Break-even Analysis

What level of sales turnover is your business going to need to become profitable? Is this level realistic? How long will it take you to achieve this level? What might stop your business achieving break-even?

Here are some ways of calculating your break-even point:

Unit contribution

Contribution margin

This is a two-step process.

Break-even profit goals

You can also use break-even formulae to calculate how much you need to sell to reach a particular profit goal.

This will give us an answer in unit sales. If we want to know the volume of dollar sales, and we do, we simply multiply units by price.

Or alternatively using the contribution margin method.

Profit and loss and balance sheet

If you have come this far in a business studies degree, you will not need me to explain how to create a profit and loss statement or a balance sheet. (I hope not anyway!) The only thing I would like to point out at this stage is that P&L and your P&L forecasts should be compiled monthly. This is good practice anyway, but it is especially important in a start-up situation. You need to know what is changing in your business, and why. Any investors need to understand the sales and profit story so far and where it is expected to be over the next three to five years.

Key Performance Indicators (KPIs)

Accounting information often does not tell us enough about why a business is thriving or failing. Other performance indicators are needed. A business will need to identify what drives sales and profit. Some of these can be quite obvious, such as the number of new customers acquired each month. Others might seem to drive the business forward, but in reality have no bearing on sales and profitability. Examples of such “vanity metrics” might be: visitors to a website, but no sales; apps downloaded, but not used so they don’t generate advertising revenue; sales visits to prospects, but no new business. The list could go on. The important thing to do then is to identify the activities the drive your business forward, and then find a way to measure them.

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Define Your Key Competitive Advantage

Posted by mjmedlock on April 10, 2019 in business startups |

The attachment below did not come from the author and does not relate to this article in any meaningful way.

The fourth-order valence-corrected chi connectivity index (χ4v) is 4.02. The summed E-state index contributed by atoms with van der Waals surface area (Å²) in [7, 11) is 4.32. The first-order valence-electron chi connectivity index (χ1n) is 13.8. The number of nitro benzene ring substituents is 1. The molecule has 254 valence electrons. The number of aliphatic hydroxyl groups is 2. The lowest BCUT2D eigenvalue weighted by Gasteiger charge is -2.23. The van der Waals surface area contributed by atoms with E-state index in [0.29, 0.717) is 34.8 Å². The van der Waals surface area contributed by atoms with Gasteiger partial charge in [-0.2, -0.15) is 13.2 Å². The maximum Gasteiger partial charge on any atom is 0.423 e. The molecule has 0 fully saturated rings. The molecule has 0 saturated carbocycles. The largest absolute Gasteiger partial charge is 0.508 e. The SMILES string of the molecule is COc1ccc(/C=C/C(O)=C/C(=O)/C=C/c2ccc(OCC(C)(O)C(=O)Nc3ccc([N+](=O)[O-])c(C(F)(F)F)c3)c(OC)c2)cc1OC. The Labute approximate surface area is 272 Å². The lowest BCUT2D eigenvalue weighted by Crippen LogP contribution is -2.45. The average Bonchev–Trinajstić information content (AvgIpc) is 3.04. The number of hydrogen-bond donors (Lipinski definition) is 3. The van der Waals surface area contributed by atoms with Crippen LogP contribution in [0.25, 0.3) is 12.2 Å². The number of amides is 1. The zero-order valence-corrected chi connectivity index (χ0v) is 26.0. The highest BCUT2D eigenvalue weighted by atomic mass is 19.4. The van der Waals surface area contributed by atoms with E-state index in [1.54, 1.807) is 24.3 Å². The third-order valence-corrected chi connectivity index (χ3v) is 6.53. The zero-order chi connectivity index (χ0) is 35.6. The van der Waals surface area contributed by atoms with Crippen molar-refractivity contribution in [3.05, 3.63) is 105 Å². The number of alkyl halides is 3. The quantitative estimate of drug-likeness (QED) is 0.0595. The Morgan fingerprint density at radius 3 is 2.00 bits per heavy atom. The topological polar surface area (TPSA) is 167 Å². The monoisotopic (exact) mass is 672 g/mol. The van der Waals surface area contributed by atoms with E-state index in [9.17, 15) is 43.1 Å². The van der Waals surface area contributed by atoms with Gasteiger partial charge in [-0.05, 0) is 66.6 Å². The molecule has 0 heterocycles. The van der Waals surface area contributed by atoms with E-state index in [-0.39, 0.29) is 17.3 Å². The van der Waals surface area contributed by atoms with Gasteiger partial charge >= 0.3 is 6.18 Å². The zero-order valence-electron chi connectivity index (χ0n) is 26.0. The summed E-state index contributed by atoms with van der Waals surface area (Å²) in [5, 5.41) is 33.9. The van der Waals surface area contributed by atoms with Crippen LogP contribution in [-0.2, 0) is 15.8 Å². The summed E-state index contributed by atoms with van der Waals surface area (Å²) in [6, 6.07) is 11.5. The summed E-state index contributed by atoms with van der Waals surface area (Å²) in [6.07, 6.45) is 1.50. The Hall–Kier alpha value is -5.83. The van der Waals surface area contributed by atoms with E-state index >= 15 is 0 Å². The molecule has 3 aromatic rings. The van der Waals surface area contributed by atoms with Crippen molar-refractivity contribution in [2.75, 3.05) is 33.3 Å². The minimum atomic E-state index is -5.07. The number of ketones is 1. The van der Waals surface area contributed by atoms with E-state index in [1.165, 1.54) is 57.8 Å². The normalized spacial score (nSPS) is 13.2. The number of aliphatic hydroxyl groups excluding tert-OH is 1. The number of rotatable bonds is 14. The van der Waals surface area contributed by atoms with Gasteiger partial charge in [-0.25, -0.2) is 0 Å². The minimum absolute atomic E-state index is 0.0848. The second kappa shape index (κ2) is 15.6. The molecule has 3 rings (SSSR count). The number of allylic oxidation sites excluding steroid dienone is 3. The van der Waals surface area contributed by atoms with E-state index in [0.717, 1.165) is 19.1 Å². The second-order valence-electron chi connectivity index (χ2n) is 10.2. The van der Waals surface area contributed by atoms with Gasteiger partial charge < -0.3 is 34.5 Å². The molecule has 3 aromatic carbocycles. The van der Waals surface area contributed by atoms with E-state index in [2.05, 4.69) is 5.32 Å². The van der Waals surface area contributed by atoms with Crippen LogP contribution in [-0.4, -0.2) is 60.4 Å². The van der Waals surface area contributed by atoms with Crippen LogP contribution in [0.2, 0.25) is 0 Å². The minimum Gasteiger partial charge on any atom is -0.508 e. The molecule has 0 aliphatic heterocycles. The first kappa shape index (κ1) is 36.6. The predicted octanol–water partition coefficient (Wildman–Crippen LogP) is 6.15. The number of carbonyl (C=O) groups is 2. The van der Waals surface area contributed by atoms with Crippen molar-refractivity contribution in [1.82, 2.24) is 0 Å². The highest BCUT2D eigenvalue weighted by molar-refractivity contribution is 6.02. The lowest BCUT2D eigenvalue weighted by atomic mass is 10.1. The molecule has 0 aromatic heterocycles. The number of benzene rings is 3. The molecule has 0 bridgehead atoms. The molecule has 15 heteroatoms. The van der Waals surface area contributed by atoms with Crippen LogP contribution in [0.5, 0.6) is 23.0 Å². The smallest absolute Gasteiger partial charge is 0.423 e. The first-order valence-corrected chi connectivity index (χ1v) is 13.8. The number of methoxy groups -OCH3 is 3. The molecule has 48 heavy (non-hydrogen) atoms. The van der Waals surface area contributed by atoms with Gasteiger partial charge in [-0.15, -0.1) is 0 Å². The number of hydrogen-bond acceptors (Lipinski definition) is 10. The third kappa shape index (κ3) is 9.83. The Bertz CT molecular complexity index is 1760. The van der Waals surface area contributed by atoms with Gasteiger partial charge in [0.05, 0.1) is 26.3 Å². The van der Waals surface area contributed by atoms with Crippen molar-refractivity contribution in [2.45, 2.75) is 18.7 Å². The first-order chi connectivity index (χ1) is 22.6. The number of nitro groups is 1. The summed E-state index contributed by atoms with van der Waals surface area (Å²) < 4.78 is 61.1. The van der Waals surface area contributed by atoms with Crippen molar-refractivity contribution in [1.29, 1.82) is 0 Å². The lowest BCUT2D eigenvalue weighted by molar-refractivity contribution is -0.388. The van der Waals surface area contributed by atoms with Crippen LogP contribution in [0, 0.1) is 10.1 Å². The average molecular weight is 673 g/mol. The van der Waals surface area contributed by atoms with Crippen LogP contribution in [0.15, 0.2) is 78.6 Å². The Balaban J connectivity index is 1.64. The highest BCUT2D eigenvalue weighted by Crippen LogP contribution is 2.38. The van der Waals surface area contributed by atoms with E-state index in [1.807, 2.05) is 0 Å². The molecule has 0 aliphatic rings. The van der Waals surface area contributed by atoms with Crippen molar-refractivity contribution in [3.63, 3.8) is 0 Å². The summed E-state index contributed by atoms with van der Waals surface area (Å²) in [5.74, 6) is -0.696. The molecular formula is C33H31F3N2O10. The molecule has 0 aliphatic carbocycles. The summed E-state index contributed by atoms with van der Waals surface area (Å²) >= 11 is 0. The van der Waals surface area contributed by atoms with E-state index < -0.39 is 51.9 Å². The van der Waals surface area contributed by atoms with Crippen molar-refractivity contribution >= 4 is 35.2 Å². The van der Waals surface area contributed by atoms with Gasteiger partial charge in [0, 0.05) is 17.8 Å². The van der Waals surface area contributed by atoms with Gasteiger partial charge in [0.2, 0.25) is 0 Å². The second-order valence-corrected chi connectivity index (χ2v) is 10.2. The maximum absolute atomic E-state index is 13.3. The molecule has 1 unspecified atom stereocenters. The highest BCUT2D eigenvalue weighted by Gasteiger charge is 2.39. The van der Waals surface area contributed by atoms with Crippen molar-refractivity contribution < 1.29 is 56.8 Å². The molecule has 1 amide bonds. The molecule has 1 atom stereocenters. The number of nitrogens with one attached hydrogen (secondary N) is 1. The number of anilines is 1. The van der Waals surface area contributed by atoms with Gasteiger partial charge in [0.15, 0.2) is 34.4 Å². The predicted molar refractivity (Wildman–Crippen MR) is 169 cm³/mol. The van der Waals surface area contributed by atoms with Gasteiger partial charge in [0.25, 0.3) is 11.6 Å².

It’s unlikely that you will be entering a completely empty market place. You will have to compete with incumbents of some form. It is therefore vital to have a strong competitive advantage over the competition. A commonly used model is the VRIO framework. Although this is a good model, it is too complex for a startup situation instead we will use the model suggested by Bill Aulet in The Disciplined Entrepreneurship Workbook.

According to Aulet an advantage, or core as he puts it, should be:

  1. unique
  2. important to the customer
  3. growing
Exercise

Identify the value proposition and key competitive advantage of the following entities.

Aldi

Audi

Google

Karstadt

Zalando

The EU

H&M

Nordsee

Spotify

Majorca

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Determine The Value Proposition

Posted by mjmedlock on April 10, 2019 in business startups |

The value proposition is a measure of the benefit a customer gets from using a product or service. To succeed a new product needs to give the user superior value over her current product solution.

You should hopefully remember from your marketing courses that a customer does not buy a product; she buys a benefit. Therefore, we need to understand which benefits she is seeking. Ideally, we should target her highest priority need with a market-beating benefit. We should first build a customer persona and identify the person’s priorities. Next, we should match the benefits sought with her highest priority in this solution space. Finally, if possible we should quantify these benefits with tangible metrics.

Tangible metrics
  • better
  • faster
  • cheaper
Exercise

Using one of the products below, first, develop a brief persona. Then identify the highest priority the persona has in this space. Lastly, attempt to quantify the value proposition of the product.

Radpower Bikes Cargo Bike